Taking the time to test and rethink the structure of Borne helped, too. I had thought of the book as being in two parts, and the sort of book where you receive much of the context up front. As I was looking over scenes with the title character, I realized I should experiment with a three-part structure, and suddenly the whole idea of what scenes had to go where changed drastically, as well as what kind of approach this novel needs in terms of context and divulging certain kinds of information. Whether you need to look first at the structural level or the paragraph level will depend on the type of novel you’re working on. But being able to identify which is most useful to do first will almost certainly make your life easier.
First off, thinking of the novel in three parts, roughly corresponding to stages in Borne’s development, meant that scenes involving other characters could now be spread out across all three sections. Before, I’d been thinking in terms of the narrator’s story arc, but that’s not going to be the structural determinant for the novel, as it turns out. Unspooling Borne-related stuff also allows this other spreading-out noted above. It also, for some reason, now means setting context will be situated more node-like at regular intervals along the way. This means the first place I go into extended description is much shorter, and the space created fills up with more of the emotional lives of the characters. And I can relax into that knowing the rest of what I need is coming later, and isn’t needed for reader understanding due to the new pacing and the new ways in which the past and present communicate with one another in the text.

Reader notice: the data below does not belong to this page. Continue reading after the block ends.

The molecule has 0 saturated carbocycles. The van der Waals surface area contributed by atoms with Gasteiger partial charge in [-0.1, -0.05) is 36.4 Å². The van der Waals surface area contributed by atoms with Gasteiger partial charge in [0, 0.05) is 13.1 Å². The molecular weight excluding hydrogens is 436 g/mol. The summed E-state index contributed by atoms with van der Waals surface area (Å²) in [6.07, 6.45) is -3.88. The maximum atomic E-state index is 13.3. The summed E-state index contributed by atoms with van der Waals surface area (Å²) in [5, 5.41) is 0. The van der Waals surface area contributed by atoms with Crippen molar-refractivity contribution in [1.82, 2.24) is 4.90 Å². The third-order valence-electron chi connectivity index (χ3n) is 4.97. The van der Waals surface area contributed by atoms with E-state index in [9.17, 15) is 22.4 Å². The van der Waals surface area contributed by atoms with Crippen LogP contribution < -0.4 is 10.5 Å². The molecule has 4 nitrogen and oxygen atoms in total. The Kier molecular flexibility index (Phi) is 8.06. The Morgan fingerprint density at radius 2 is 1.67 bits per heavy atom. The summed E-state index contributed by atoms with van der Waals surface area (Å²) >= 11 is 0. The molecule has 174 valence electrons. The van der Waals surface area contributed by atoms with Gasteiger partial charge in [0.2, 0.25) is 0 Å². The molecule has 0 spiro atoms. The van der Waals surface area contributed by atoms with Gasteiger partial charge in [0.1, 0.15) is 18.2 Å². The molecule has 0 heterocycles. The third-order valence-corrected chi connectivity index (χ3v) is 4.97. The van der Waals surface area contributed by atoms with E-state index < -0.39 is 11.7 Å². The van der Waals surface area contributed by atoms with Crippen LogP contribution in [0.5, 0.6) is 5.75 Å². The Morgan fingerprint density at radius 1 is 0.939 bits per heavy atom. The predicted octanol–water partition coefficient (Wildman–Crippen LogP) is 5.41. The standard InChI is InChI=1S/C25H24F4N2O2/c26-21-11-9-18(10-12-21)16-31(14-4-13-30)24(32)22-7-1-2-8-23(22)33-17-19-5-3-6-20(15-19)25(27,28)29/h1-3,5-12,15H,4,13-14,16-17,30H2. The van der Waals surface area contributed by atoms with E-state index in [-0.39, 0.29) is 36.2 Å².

It doesn’t even really matter if I wind up actually dividing the book into three sections in a way that is clear to readers–actual section breaks–or if I just hold that in my head as a construct and write chapters 1 through 20 without any section breaks. The point is, the re-think has allowed for better, more useful ways to distribute scenes and info, while also revealing what material isn’t needed at all. Something about visualizing the novel as a two-parter was also obscuring unintended repetition and wastefulness in what was on the page. This is all a dry way of saying that structure isn’t actually an abstract thing. It’s also not always an organic thing, in that you try out different approaches mechanically in aid of getting to a place where everything in the text becomes effortless and organic.